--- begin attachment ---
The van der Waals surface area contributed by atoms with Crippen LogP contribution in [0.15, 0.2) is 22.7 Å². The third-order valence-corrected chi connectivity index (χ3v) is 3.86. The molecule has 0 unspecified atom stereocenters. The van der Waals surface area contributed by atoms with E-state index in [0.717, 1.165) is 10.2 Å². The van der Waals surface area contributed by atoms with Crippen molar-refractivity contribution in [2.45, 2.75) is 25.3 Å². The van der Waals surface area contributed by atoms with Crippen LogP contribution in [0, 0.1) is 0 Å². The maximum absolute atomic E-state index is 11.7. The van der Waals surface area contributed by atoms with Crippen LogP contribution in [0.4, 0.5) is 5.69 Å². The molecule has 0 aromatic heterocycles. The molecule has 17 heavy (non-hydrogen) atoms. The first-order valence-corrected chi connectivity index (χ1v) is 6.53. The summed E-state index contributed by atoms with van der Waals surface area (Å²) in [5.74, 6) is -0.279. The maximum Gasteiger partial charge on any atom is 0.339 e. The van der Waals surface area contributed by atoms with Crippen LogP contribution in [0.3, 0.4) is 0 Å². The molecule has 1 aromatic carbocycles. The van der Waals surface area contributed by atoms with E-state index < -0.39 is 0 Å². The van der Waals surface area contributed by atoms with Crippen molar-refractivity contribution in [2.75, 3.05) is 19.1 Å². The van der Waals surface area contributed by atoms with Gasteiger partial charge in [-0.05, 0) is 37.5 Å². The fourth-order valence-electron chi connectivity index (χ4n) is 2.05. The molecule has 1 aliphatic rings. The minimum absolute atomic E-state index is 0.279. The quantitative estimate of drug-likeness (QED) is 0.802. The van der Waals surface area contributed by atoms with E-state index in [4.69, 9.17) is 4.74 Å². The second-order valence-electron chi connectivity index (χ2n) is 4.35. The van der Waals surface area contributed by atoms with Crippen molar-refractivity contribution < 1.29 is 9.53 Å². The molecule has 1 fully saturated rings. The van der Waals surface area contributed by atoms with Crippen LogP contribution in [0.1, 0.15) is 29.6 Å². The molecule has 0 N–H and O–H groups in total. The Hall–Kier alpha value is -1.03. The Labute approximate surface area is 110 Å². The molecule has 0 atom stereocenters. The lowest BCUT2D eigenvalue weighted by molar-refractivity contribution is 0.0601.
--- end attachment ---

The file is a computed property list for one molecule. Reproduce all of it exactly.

The van der Waals surface area contributed by atoms with Crippen LogP contribution in [0.15, 0.2) is 22.7 Å². The third-order valence-corrected chi connectivity index (χ3v) is 3.86. The molecule has 0 unspecified atom stereocenters. The van der Waals surface area contributed by atoms with E-state index in [0.717, 1.165) is 10.2 Å². The van der Waals surface area contributed by atoms with Crippen molar-refractivity contribution in [2.45, 2.75) is 25.3 Å². The van der Waals surface area contributed by atoms with Crippen LogP contribution in [0, 0.1) is 0 Å². The maximum absolute atomic E-state index is 11.7. The van der Waals surface area contributed by atoms with Crippen LogP contribution in [0.4, 0.5) is 5.69 Å². The molecule has 0 aromatic heterocycles. The molecule has 17 heavy (non-hydrogen) atoms. The first-order valence-corrected chi connectivity index (χ1v) is 6.53. The summed E-state index contributed by atoms with van der Waals surface area (Å²) in [5.74, 6) is -0.279. The maximum Gasteiger partial charge on any atom is 0.339 e. The van der Waals surface area contributed by atoms with Crippen LogP contribution in [0.3, 0.4) is 0 Å². The molecule has 1 aromatic carbocycles. The van der Waals surface area contributed by atoms with E-state index < -0.39 is 0 Å². The van der Waals surface area contributed by atoms with Crippen molar-refractivity contribution in [2.75, 3.05) is 19.1 Å². The van der Waals surface area contributed by atoms with Gasteiger partial charge in [-0.05, 0) is 37.5 Å². The fourth-order valence-electron chi connectivity index (χ4n) is 2.05. The molecule has 1 aliphatic rings. The minimum absolute atomic E-state index is 0.279. The quantitative estimate of drug-likeness (QED) is 0.802. The van der Waals surface area contributed by atoms with E-state index in [4.69, 9.17) is 4.74 Å². The second-order valence-electron chi connectivity index (χ2n) is 4.35. The van der Waals surface area contributed by atoms with Crippen molar-refractivity contribution < 1.29 is 9.53 Å². The molecule has 1 fully saturated rings. The van der Waals surface area contributed by atoms with Crippen LogP contribution in [0.1, 0.15) is 29.6 Å². The molecule has 0 N–H and O–H groups in total. The Hall–Kier alpha value is -1.03. The Labute approximate surface area is 110 Å². The molecule has 0 atom stereocenters. The lowest BCUT2D eigenvalue weighted by molar-refractivity contribution is 0.0601.